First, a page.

An interdisciplinary group that battles pseudoscience has joined a chorus of scientists critical of the Ph.D. awarded by the famous Sorbonne University to France's best-known astrologer.
In April, Elizabeth Teissier was awarded a doctorate "with distinction" in sociology for a 900-page opus on the attitude of "postmodern" societies toward astrology (Science, 27 April, p. 635M). Both astronomers and sociologists howled about the award, and the French Association of Scientific Information appointed a group to review the thesis.
Its report, released this month, heaps ridicule on Teissier's thesis, saying it is riddled with errors, misinterpretations of sociological theory, ignorance about astronomy, and "bombastic ... and often incomprehensible" prose. The scientists conclude that her effort is nothing but a brief for astrology and "is not at any point, in any way, a sociology thesis."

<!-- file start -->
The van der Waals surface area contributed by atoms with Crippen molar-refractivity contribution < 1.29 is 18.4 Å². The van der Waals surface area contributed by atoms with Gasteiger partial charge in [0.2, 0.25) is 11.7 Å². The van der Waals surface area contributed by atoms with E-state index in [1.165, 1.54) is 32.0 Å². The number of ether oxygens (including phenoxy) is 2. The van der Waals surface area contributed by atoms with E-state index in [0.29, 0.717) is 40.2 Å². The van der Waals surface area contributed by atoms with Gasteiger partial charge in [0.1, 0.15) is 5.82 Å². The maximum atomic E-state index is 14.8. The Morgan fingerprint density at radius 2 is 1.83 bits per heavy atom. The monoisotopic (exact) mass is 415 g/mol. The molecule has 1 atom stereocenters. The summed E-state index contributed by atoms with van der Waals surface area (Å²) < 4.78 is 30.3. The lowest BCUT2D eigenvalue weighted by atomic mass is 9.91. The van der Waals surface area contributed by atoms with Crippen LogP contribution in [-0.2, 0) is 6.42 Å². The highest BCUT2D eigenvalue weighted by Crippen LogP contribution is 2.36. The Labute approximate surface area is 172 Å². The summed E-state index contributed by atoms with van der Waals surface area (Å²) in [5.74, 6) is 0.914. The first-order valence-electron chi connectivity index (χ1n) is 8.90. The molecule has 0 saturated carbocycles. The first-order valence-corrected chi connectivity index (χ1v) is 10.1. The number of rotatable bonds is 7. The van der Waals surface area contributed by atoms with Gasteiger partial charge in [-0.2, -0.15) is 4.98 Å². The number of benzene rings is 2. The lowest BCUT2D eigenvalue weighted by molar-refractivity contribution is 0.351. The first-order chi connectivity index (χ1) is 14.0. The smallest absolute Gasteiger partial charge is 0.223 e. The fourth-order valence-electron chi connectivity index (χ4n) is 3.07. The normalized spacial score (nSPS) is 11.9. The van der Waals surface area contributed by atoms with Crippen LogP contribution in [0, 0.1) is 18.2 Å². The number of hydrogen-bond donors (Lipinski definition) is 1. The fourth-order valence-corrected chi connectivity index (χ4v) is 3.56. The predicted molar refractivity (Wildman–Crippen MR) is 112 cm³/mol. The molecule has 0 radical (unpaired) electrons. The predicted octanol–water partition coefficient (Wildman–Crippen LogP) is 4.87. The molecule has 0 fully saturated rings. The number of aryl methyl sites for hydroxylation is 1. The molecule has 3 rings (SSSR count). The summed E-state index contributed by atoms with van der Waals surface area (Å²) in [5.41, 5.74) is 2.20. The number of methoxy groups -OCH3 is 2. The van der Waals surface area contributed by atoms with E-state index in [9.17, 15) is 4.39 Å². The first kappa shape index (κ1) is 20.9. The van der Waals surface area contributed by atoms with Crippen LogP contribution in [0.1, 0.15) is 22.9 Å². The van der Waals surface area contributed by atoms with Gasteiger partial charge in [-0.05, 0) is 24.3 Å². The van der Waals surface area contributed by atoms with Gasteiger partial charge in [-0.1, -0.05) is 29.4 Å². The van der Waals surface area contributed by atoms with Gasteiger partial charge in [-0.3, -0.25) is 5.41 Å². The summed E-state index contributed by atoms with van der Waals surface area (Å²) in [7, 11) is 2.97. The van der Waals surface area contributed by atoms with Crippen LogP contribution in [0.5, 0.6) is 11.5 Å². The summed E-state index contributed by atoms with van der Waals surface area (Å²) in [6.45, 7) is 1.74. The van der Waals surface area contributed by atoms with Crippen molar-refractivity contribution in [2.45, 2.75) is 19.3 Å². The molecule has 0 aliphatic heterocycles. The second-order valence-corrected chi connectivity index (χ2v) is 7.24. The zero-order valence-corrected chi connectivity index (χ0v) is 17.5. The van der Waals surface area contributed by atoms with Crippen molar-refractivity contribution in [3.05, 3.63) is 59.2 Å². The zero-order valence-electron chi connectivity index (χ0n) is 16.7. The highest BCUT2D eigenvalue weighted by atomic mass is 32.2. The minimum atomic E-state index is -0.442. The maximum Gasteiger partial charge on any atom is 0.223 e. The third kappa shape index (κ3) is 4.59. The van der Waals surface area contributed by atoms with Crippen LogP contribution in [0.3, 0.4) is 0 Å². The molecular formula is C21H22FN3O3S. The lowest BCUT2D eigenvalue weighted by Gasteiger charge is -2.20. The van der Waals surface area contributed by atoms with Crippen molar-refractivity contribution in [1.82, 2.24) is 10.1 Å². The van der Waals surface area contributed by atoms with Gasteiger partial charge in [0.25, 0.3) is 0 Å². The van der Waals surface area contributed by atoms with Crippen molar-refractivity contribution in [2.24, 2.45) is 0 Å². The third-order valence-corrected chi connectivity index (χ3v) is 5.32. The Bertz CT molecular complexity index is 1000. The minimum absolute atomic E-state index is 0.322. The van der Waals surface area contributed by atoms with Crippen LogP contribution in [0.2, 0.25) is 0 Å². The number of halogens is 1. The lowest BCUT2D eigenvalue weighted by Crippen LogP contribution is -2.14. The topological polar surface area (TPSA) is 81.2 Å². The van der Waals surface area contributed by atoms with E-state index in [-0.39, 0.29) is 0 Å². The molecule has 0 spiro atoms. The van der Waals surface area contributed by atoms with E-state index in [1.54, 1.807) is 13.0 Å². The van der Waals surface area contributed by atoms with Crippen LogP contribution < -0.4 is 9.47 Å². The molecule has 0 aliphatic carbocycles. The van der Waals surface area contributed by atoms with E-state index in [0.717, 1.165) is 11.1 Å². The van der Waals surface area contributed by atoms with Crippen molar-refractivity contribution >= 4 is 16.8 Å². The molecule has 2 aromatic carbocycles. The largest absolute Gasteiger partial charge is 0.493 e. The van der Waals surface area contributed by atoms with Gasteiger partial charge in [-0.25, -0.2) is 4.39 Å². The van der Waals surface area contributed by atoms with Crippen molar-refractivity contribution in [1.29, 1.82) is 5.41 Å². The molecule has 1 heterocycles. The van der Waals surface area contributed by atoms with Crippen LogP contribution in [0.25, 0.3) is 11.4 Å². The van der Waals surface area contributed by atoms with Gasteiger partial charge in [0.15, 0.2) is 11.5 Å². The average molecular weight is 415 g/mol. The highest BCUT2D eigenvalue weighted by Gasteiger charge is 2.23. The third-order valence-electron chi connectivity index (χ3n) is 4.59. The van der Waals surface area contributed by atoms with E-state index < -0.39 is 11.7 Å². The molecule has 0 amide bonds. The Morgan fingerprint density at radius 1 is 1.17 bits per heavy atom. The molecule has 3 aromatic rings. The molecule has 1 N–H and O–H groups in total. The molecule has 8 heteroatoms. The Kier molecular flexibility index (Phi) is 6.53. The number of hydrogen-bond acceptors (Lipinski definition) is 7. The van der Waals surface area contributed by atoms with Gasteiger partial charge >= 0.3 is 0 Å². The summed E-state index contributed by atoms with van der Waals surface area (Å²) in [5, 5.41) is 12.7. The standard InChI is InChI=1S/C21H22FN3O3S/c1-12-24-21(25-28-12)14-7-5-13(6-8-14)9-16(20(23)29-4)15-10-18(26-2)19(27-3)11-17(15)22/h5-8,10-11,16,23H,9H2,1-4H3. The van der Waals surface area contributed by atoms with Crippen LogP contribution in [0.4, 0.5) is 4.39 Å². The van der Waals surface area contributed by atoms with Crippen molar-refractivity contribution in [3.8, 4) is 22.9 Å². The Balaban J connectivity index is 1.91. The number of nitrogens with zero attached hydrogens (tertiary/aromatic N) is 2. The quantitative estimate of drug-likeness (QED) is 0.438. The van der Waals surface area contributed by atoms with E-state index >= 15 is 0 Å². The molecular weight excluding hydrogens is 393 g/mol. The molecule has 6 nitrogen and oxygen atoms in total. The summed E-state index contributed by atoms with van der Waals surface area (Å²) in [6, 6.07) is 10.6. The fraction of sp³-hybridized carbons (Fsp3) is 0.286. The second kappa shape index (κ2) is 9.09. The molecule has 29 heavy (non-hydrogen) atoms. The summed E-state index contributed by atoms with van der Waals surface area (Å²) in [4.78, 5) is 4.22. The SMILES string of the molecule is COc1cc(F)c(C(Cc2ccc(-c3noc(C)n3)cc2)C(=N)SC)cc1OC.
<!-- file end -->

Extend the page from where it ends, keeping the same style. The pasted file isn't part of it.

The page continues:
Teissier's thesis adviser, Sorbonne sociologist Michel Maffesoli, still defends her work. Maffesoli, who heads the Centre d'Etudes sur l'Actuel et le Quotidien, says the panel's chair, Bernard Lahire, a sociologist at the Ecole Normale Supérieure de Lettres et Sciences Humaines in Lyon, represents only one school of sociology and is not equipped to pass judgment on "what is and what is not sociology." The views of astronomers, he adds, are irrelevant.
But panel member Denis Savoie, a science historian at the Palais de la Découverte in Paris, says he hopes French universities will wake up to the toll that this "disastrous affair" has taken on their credibility.
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